"But The Grange has got a ghost, hasn't it? And I love ghosts."

"The Grey Lady? My dear, she's gone. Always used to walk the back stairs on third Fridays, and one night the servants left the lights on. She gave notice the next day. Wanted a change, I think. You see, she'd been in one place nearly two hundred years. Besides, the stairs were bad."

"It's a nice house, isn't it?"

"Pretty well. But it hasn't got a priest's hole."

"What does that matter?"

"Well, where are you going to keep the gorgonzolas?"

She leaned on the back of a chair and began to laugh helplessly. Presently:

"You wretched man!" she said. "I'm really awfully angry with you."

"I knew it."

"Be quiet. You've wasted my time here until it's too late for me to see The Grange, and what on earth I shall tell father I don't know."

"He's not outside?"

"In the car? You don't think I should still be here if he was? No, I came over alone."

"That's all right. Now you'll be able to help me with this jig-saw."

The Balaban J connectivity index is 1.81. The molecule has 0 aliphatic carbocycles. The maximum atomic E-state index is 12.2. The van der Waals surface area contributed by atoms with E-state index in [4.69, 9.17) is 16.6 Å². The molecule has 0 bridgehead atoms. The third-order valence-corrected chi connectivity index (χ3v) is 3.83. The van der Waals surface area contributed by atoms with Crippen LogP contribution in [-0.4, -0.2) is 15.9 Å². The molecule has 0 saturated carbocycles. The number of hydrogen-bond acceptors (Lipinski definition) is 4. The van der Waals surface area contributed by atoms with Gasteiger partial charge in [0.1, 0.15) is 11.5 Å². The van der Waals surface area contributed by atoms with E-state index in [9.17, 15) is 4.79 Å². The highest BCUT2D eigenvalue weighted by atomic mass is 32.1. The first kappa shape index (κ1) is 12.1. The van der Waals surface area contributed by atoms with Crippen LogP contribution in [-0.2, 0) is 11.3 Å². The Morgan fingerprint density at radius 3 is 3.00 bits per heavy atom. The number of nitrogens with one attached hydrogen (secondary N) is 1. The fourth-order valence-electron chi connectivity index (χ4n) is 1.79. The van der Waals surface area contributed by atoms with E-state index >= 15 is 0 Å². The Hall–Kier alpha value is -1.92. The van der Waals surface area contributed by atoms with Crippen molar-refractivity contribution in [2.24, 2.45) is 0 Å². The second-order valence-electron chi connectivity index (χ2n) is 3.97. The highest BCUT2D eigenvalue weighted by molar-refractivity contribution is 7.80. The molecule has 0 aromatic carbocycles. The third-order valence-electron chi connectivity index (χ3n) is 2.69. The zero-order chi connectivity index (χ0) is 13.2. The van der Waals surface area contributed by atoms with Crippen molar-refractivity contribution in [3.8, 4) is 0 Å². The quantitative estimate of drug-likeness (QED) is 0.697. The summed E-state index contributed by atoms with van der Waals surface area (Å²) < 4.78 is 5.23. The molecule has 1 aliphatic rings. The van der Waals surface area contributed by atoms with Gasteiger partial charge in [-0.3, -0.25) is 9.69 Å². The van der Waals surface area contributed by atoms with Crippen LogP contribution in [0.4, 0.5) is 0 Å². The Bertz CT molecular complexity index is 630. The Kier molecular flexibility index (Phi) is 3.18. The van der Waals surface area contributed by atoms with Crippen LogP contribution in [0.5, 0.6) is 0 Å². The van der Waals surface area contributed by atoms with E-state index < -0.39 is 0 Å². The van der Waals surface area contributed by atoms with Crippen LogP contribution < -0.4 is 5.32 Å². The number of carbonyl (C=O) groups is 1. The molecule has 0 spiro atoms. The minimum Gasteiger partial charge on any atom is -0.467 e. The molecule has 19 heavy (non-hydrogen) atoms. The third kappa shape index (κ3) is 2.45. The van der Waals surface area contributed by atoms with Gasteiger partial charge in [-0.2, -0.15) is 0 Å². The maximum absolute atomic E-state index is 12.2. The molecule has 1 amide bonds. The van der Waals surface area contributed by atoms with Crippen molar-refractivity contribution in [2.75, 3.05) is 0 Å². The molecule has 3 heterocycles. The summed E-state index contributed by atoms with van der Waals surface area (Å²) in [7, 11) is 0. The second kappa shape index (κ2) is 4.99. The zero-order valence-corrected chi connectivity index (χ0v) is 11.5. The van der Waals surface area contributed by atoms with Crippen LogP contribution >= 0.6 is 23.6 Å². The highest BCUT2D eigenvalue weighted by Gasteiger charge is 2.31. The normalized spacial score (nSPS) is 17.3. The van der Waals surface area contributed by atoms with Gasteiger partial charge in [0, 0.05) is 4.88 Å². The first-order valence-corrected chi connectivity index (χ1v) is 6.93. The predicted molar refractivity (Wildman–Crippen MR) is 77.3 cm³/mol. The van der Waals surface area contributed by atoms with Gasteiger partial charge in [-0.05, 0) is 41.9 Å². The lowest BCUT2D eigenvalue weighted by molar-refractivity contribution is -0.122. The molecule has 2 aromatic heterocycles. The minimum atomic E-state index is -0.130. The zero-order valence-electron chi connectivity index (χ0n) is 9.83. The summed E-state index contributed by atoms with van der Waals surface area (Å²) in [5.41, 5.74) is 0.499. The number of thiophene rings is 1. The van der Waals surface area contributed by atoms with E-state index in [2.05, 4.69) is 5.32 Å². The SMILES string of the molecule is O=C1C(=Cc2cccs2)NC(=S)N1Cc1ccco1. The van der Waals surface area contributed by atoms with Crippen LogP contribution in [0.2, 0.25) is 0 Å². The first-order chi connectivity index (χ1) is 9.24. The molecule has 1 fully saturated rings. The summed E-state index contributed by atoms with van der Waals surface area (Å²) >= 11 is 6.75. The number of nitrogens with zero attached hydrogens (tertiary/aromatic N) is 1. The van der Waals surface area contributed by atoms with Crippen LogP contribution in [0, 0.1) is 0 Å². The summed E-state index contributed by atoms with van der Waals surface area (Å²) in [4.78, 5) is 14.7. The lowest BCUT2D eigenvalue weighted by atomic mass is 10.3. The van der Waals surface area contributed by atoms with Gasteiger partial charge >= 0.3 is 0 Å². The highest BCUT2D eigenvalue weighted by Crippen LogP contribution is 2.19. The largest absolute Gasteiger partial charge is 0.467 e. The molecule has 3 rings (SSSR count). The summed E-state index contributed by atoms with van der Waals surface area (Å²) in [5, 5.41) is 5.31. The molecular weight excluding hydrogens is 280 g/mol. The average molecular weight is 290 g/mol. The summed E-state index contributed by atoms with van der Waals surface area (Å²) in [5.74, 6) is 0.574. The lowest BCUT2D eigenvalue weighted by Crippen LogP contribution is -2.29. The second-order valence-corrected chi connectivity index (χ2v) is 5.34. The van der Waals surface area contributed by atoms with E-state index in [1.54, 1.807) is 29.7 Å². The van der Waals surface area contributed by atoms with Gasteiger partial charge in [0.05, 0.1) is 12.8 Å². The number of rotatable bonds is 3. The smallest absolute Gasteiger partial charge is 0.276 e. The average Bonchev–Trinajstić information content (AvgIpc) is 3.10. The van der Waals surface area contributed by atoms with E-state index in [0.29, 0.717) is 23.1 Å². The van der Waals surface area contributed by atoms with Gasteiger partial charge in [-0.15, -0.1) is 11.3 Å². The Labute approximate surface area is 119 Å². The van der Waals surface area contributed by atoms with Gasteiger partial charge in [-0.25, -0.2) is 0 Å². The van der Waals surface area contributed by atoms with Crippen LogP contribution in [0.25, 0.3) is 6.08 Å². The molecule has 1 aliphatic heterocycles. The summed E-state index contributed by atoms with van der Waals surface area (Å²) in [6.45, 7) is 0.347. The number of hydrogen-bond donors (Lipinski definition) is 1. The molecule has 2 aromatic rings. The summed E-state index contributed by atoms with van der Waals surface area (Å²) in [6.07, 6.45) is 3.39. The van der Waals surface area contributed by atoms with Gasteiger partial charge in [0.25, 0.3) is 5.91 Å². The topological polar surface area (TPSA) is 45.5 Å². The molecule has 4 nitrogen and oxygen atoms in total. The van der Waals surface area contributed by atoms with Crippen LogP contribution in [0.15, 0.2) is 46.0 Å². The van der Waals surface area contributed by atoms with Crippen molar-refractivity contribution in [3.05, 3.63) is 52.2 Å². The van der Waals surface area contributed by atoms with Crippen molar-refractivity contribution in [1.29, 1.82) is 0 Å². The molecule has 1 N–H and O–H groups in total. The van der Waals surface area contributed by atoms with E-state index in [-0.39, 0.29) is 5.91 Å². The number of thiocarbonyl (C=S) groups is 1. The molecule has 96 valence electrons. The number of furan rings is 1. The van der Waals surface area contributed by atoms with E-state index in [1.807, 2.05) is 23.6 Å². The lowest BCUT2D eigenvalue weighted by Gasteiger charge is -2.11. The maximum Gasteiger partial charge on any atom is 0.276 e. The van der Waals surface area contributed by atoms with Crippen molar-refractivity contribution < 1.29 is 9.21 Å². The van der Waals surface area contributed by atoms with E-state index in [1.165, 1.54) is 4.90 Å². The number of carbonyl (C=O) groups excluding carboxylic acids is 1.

She gave rather a good gasp at that.

"Girl Blue, please. You've heaps of time, because, if you'd gone to The Grange, you wouldn't have got away yet. And it's a nice jig-saw, quite one of the family."

"Eats out of your hand, I suppose?"

"Rather. And sits up and barks for Baldwin and all the rest of it. 'A Young Diana' it's called. Appeared in last year's Academy, and-"

But she was down on her knees on the lawn, staring at the tray by now. I joined her, wondering a little.

"That's a bit of Merrylegs," she said, picking up one of the pieces, "and there's another. That's a bit of her dear nose, and there's her white stocking. Look here, we'll do her first."